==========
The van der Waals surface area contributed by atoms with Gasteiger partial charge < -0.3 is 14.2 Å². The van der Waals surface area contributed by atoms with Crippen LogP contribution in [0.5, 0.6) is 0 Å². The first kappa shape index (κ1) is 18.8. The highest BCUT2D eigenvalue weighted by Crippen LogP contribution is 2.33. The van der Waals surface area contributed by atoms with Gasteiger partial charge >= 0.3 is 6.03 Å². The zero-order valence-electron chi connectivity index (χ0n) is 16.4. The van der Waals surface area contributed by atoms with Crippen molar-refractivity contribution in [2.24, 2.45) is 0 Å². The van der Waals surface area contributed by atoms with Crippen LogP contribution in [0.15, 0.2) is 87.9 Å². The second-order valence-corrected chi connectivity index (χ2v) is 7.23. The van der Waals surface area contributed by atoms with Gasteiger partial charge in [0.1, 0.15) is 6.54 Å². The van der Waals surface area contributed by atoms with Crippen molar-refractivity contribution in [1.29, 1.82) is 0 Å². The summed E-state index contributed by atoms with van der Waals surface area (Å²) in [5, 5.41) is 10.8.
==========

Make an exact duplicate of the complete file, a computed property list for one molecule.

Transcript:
The van der Waals surface area contributed by atoms with Gasteiger partial charge < -0.3 is 14.2 Å². The van der Waals surface area contributed by atoms with Crippen LogP contribution in [0.5, 0.6) is 0 Å². The first kappa shape index (κ1) is 18.8. The highest BCUT2D eigenvalue weighted by Crippen LogP contribution is 2.33. The van der Waals surface area contributed by atoms with Gasteiger partial charge >= 0.3 is 6.03 Å². The zero-order valence-electron chi connectivity index (χ0n) is 16.4. The van der Waals surface area contributed by atoms with Crippen molar-refractivity contribution in [2.24, 2.45) is 0 Å². The van der Waals surface area contributed by atoms with Crippen LogP contribution in [0.15, 0.2) is 87.9 Å². The second-order valence-corrected chi connectivity index (χ2v) is 7.23. The van der Waals surface area contributed by atoms with Gasteiger partial charge in [0.1, 0.15) is 6.54 Å². The van der Waals surface area contributed by atoms with Crippen molar-refractivity contribution in [1.29, 1.82) is 0 Å². The summed E-state index contributed by atoms with van der Waals surface area (Å²) in [5, 5.41) is 10.8.